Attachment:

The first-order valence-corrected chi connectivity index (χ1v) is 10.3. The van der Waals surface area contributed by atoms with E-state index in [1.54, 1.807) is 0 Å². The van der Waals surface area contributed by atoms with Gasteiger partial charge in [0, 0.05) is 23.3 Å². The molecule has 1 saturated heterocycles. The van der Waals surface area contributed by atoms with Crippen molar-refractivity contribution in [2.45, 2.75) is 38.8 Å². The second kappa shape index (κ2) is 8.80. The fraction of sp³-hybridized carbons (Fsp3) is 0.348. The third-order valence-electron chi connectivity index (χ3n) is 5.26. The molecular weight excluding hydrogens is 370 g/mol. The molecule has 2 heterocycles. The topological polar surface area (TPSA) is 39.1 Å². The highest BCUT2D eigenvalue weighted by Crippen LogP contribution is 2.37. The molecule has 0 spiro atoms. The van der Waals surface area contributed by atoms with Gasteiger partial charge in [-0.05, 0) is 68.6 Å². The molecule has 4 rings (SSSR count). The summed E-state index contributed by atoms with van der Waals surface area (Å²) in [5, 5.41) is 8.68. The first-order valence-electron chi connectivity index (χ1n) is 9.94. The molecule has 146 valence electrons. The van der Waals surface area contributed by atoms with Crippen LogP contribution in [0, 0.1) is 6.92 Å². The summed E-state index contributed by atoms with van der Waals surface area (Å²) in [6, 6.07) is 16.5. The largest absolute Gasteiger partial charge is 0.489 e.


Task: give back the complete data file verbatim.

The first-order valence-corrected chi connectivity index (χ1v) is 10.3. The van der Waals surface area contributed by atoms with E-state index in [1.54, 1.807) is 0 Å². The van der Waals surface area contributed by atoms with Gasteiger partial charge in [0, 0.05) is 23.3 Å². The molecule has 1 saturated heterocycles. The van der Waals surface area contributed by atoms with Crippen molar-refractivity contribution in [2.45, 2.75) is 38.8 Å². The second kappa shape index (κ2) is 8.80. The fraction of sp³-hybridized carbons (Fsp3) is 0.348. The third-order valence-electron chi connectivity index (χ3n) is 5.26. The molecular weight excluding hydrogens is 370 g/mol. The molecule has 2 heterocycles. The topological polar surface area (TPSA) is 39.1 Å². The highest BCUT2D eigenvalue weighted by Crippen LogP contribution is 2.37. The molecule has 0 spiro atoms. The van der Waals surface area contributed by atoms with Gasteiger partial charge in [-0.05, 0) is 68.6 Å². The molecule has 4 rings (SSSR count). The summed E-state index contributed by atoms with van der Waals surface area (Å²) in [5, 5.41) is 8.68. The first-order valence-electron chi connectivity index (χ1n) is 9.94. The molecule has 146 valence electrons. The van der Waals surface area contributed by atoms with Crippen LogP contribution in [0, 0.1) is 6.92 Å². The summed E-state index contributed by atoms with van der Waals surface area (Å²) in [6, 6.07) is 16.5. The largest absolute Gasteiger partial charge is 0.489 e.